Outgoing Defense Minister Ya'alon: Extremists Have Taken Over Israel

'I recently found myself in strong disagreement with the prime minister on moral and professional issues,' Ya'alon says of his resignation from politics.

Defense Minister Moshe Ya'alon explains his resignation at IDF headquarters in Tel Aviv on Friday, May 20, 2016.
Defense Minister Moshe Ya'alon explains his resignation at IDF headquarters in Tel Aviv on Friday, May 20, 2016. Tomer Appelbaum

Extremist elements have taken over the country, Defense Minister Moshe Ya'alon warned on Friday morning as he explained his resignation from political life.

"This morning I told the prime minister that I'm resigning from the government and the Knesset and taking a break from political life," Ya'alon said at the IDF's military quarters in Tel Aviv. "I have no intention of leaving the public and political life, and in the future will return to compete for the national leadership of Israel."

"I saw before me the safety of Israel and its citizens in all of my acts and decisions, and the good of the country above all other considerations. This was so in security and professionals matters and in matters of values and rule of the law."

Earlier on Friday, Ya'alon wrote on Facebook that "I notified the prime minister this morning that following his conduct in the latest developments and in view of the lack of trust in him, I am resigning from the government and the Knesset and taking time out from political life."  

Noting that he worked harmoniously with Prime Minister Benjamin Netanyahu for a long time, Ya'alon said in his speech that "unfortunately, I recently found myself in strong disagreement on moral and professional issues with the prime minister, a number of ministers and several MKs."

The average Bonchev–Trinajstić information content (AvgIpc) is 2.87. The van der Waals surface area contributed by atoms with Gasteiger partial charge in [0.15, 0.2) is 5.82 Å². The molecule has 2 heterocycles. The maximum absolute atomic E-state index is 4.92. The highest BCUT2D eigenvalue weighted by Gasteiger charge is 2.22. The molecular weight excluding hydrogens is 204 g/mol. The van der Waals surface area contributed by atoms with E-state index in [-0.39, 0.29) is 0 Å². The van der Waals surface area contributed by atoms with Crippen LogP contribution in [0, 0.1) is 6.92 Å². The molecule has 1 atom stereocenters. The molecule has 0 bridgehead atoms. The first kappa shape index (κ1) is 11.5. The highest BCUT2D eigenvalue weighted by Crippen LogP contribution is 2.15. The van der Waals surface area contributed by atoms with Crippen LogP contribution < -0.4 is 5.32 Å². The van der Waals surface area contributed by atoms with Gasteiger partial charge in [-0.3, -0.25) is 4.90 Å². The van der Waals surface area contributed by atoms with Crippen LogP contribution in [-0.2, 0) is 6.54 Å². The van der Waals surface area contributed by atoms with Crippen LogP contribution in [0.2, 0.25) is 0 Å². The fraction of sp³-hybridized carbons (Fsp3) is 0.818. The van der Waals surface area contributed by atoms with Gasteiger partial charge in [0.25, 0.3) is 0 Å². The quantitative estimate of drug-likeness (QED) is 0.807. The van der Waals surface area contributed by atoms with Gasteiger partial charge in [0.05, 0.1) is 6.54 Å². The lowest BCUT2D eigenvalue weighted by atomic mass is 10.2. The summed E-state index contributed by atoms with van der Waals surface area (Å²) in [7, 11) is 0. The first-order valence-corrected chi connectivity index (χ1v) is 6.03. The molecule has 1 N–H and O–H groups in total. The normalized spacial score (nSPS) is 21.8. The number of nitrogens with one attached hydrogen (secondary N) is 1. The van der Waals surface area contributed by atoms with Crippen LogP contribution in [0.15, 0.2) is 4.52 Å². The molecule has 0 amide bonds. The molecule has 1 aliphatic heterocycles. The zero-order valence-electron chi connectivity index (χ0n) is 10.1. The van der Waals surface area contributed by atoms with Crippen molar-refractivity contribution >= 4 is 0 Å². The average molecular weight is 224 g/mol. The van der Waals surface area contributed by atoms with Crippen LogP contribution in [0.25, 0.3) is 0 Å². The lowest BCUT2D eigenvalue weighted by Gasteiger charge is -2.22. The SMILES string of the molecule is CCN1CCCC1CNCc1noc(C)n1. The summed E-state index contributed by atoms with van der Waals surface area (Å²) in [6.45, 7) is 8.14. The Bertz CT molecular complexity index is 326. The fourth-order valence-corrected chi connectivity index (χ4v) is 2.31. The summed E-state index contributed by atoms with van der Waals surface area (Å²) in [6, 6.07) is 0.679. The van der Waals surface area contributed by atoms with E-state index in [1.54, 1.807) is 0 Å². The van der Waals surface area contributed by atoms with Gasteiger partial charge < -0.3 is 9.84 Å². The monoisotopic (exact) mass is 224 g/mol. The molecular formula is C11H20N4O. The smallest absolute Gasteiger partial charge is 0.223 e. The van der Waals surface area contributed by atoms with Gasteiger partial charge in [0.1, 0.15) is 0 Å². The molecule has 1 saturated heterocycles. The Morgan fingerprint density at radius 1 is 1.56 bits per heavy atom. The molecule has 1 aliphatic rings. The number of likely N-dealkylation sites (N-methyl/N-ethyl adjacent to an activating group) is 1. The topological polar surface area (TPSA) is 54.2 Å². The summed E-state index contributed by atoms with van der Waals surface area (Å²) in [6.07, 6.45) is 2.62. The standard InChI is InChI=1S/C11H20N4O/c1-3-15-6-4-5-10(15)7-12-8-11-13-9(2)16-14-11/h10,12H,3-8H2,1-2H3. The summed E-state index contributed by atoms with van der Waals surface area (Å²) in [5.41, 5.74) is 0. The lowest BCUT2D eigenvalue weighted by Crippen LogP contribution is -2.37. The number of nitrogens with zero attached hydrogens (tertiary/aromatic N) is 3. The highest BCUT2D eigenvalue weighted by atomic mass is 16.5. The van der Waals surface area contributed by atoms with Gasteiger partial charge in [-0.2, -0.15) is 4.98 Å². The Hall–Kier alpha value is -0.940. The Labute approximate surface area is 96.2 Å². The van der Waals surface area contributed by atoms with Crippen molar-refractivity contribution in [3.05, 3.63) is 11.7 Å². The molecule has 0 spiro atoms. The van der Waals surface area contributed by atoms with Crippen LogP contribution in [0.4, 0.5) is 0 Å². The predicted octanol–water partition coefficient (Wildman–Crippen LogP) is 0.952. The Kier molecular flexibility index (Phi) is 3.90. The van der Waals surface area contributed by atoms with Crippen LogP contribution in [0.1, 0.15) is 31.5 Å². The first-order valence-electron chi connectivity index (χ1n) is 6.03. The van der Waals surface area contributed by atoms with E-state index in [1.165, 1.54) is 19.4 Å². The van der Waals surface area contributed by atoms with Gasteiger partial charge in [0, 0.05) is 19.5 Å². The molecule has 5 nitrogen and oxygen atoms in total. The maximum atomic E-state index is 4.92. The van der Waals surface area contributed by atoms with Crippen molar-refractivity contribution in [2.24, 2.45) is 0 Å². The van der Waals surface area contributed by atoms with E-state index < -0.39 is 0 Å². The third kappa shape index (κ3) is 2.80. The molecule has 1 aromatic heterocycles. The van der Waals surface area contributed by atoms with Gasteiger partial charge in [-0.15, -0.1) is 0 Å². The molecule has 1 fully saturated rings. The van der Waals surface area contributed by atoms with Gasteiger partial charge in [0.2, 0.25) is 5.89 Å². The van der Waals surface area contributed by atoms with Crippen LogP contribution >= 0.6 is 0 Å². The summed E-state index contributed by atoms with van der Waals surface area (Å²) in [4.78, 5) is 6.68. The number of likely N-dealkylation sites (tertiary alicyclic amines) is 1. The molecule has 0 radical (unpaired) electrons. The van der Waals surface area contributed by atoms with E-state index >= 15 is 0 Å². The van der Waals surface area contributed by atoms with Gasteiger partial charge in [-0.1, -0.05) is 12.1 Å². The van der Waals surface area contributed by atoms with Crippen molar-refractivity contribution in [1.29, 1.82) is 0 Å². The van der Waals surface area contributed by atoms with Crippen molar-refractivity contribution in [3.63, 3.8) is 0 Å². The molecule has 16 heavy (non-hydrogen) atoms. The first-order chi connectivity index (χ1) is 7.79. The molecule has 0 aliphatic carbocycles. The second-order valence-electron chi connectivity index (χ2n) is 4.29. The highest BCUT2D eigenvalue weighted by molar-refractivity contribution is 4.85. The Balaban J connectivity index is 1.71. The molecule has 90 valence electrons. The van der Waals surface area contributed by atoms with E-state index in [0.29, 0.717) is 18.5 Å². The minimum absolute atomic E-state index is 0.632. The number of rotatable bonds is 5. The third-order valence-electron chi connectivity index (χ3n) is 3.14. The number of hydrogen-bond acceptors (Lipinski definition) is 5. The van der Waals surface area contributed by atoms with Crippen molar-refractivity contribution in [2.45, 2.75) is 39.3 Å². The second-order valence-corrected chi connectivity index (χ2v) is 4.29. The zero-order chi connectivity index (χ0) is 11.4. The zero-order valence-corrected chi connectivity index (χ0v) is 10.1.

"I fought with all my might against manifestations of extremism, violence and racism in Israeli society, which are threatening its sturdiness and also trickling into the IDF, hurting it already," he said. 

"I fought with all my might against attempts to harm the Supreme Court and Israel's justices, trends whose outcomes greatly harm the rule of law and could be disastrous for our country."

The latest confrontation between Netanyahu and Ya'alon, which took place at the beginning of the week, was over the public backing Ya'alon gave senior IDF officials to express their opinions. His remarks followed Netanyahu's criticism of comments made by IDF Deputy Chief of Staff Yair Golan on Holocaust Remembrance Day.

The rift between Ya'alon and significant parts of the Likud central committee and party voters widened over the past year over the obstacles the defense minister placed in front of efforts regarding construction in the settlements.

"The rupture between Netanyahu and Ya'alon is real and serious, not political spin. Netanyahu owes a lot to right-wing voters who marked Ya'alon as a red flag," a Likud source said. 

 "In general, Israeli society is a healthy society, and the majority of it is sane and aims for a Jewish, democratic and liberal country," Ya'alon said. "But to my great sorrow, extremist and dangerous elements have taken over Israel and the Likud Party and are shaking the foundations and threatening to hurt its residents." 

"Sadly, senior politicians in the country have chosen the way of incitement and segregation of parts of Israeli society instead of unifying it and bringing it together. It is unbearable to me that we will be divided among us out of cynicism and lust for control, and I expressed my opinion on the matter more than once out of honest concern for the future of society in Israel and the future of the next generations."